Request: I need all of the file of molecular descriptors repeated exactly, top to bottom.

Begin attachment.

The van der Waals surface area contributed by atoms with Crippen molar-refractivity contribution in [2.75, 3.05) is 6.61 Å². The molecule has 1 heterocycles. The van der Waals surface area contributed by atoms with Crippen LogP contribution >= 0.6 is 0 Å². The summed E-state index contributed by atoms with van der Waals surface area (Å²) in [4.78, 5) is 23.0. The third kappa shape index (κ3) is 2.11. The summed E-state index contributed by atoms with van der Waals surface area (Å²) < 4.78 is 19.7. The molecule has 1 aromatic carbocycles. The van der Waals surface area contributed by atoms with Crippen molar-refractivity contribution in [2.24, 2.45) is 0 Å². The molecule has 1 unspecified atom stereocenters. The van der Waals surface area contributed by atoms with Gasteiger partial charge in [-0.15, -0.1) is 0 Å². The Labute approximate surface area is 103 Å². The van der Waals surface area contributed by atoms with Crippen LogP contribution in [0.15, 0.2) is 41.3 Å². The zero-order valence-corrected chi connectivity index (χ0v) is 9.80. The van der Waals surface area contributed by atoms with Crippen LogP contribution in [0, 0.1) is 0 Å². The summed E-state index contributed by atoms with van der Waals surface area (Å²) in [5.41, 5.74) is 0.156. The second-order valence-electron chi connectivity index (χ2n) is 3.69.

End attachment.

The van der Waals surface area contributed by atoms with Crippen molar-refractivity contribution in [2.75, 3.05) is 6.61 Å². The molecule has 1 heterocycles. The van der Waals surface area contributed by atoms with Crippen LogP contribution >= 0.6 is 0 Å². The summed E-state index contributed by atoms with van der Waals surface area (Å²) in [4.78, 5) is 23.0. The third kappa shape index (κ3) is 2.11. The summed E-state index contributed by atoms with van der Waals surface area (Å²) < 4.78 is 19.7. The molecule has 1 aromatic carbocycles. The van der Waals surface area contributed by atoms with Crippen molar-refractivity contribution in [2.24, 2.45) is 0 Å². The molecule has 1 unspecified atom stereocenters. The van der Waals surface area contributed by atoms with Gasteiger partial charge in [-0.15, -0.1) is 0 Å². The Labute approximate surface area is 103 Å². The van der Waals surface area contributed by atoms with Crippen LogP contribution in [0.15, 0.2) is 41.3 Å². The zero-order valence-corrected chi connectivity index (χ0v) is 9.80. The van der Waals surface area contributed by atoms with Crippen LogP contribution in [0, 0.1) is 0 Å². The summed E-state index contributed by atoms with van der Waals surface area (Å²) in [5.41, 5.74) is 0.156. The second-order valence-electron chi connectivity index (χ2n) is 3.69.